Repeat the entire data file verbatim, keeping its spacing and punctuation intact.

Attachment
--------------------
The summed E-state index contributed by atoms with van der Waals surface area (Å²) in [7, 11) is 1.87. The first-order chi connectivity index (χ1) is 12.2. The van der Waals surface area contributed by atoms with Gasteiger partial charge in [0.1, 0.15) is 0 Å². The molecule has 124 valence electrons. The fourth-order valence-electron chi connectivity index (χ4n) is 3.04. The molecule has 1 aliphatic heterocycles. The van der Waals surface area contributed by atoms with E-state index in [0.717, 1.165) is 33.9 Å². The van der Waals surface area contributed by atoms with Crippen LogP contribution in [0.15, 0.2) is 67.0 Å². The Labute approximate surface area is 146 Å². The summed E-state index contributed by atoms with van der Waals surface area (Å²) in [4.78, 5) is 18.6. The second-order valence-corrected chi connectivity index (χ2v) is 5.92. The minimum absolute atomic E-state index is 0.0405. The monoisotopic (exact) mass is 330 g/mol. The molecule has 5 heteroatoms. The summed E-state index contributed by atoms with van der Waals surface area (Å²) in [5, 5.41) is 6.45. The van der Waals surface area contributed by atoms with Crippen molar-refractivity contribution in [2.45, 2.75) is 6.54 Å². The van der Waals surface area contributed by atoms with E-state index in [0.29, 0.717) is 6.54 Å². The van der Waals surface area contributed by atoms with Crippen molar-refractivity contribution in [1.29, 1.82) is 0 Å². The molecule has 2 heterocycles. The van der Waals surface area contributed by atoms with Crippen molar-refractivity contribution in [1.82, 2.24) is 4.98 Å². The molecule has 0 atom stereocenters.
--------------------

The summed E-state index contributed by atoms with van der Waals surface area (Å²) in [7, 11) is 1.87. The first-order chi connectivity index (χ1) is 12.2. The van der Waals surface area contributed by atoms with Gasteiger partial charge in [0.1, 0.15) is 0 Å². The molecule has 124 valence electrons. The fourth-order valence-electron chi connectivity index (χ4n) is 3.04. The molecule has 1 aliphatic heterocycles. The van der Waals surface area contributed by atoms with E-state index in [0.717, 1.165) is 33.9 Å². The van der Waals surface area contributed by atoms with Crippen LogP contribution in [0.15, 0.2) is 67.0 Å². The Labute approximate surface area is 146 Å². The summed E-state index contributed by atoms with van der Waals surface area (Å²) in [4.78, 5) is 18.6. The second-order valence-corrected chi connectivity index (χ2v) is 5.92. The minimum absolute atomic E-state index is 0.0405. The monoisotopic (exact) mass is 330 g/mol. The molecule has 5 heteroatoms. The summed E-state index contributed by atoms with van der Waals surface area (Å²) in [5, 5.41) is 6.45. The van der Waals surface area contributed by atoms with Crippen molar-refractivity contribution in [2.45, 2.75) is 6.54 Å². The van der Waals surface area contributed by atoms with E-state index in [0.29, 0.717) is 6.54 Å². The van der Waals surface area contributed by atoms with Crippen molar-refractivity contribution in [1.29, 1.82) is 0 Å². The molecule has 2 heterocycles. The van der Waals surface area contributed by atoms with Crippen molar-refractivity contribution in [1.82, 2.24) is 4.98 Å². The molecule has 0 atom stereocenters.